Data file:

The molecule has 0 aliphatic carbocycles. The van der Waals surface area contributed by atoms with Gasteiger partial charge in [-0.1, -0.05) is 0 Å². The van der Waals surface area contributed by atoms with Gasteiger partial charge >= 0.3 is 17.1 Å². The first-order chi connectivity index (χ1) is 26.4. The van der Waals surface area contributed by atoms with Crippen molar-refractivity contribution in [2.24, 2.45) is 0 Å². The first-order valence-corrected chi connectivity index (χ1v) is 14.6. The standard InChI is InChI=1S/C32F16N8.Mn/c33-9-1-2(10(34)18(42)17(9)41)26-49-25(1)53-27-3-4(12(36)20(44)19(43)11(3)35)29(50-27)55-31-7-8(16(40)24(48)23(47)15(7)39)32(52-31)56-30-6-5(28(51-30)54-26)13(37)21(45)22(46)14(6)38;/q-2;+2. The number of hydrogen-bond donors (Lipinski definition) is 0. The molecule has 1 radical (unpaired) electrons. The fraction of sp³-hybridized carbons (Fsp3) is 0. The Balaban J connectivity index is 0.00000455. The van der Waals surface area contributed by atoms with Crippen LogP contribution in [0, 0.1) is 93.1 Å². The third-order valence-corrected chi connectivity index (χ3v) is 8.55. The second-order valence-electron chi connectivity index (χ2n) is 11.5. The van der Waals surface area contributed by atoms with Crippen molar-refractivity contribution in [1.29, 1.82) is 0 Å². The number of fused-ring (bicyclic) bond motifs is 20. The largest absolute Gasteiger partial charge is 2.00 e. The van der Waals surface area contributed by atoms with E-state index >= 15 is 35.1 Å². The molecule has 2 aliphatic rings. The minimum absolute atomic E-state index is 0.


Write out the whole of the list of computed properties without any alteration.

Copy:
The molecule has 0 aliphatic carbocycles. The van der Waals surface area contributed by atoms with Gasteiger partial charge in [-0.1, -0.05) is 0 Å². The van der Waals surface area contributed by atoms with Gasteiger partial charge >= 0.3 is 17.1 Å². The first-order chi connectivity index (χ1) is 26.4. The van der Waals surface area contributed by atoms with Crippen molar-refractivity contribution in [2.24, 2.45) is 0 Å². The first-order valence-corrected chi connectivity index (χ1v) is 14.6. The standard InChI is InChI=1S/C32F16N8.Mn/c33-9-1-2(10(34)18(42)17(9)41)26-49-25(1)53-27-3-4(12(36)20(44)19(43)11(3)35)29(50-27)55-31-7-8(16(40)24(48)23(47)15(7)39)32(52-31)56-30-6-5(28(51-30)54-26)13(37)21(45)22(46)14(6)38;/q-2;+2. The number of hydrogen-bond donors (Lipinski definition) is 0. The molecule has 1 radical (unpaired) electrons. The fraction of sp³-hybridized carbons (Fsp3) is 0. The Balaban J connectivity index is 0.00000455. The van der Waals surface area contributed by atoms with Crippen LogP contribution in [0, 0.1) is 93.1 Å². The third-order valence-corrected chi connectivity index (χ3v) is 8.55. The second-order valence-electron chi connectivity index (χ2n) is 11.5. The van der Waals surface area contributed by atoms with Crippen molar-refractivity contribution in [1.29, 1.82) is 0 Å². The number of fused-ring (bicyclic) bond motifs is 20. The largest absolute Gasteiger partial charge is 2.00 e. The van der Waals surface area contributed by atoms with E-state index >= 15 is 35.1 Å². The molecule has 2 aliphatic rings. The minimum absolute atomic E-state index is 0.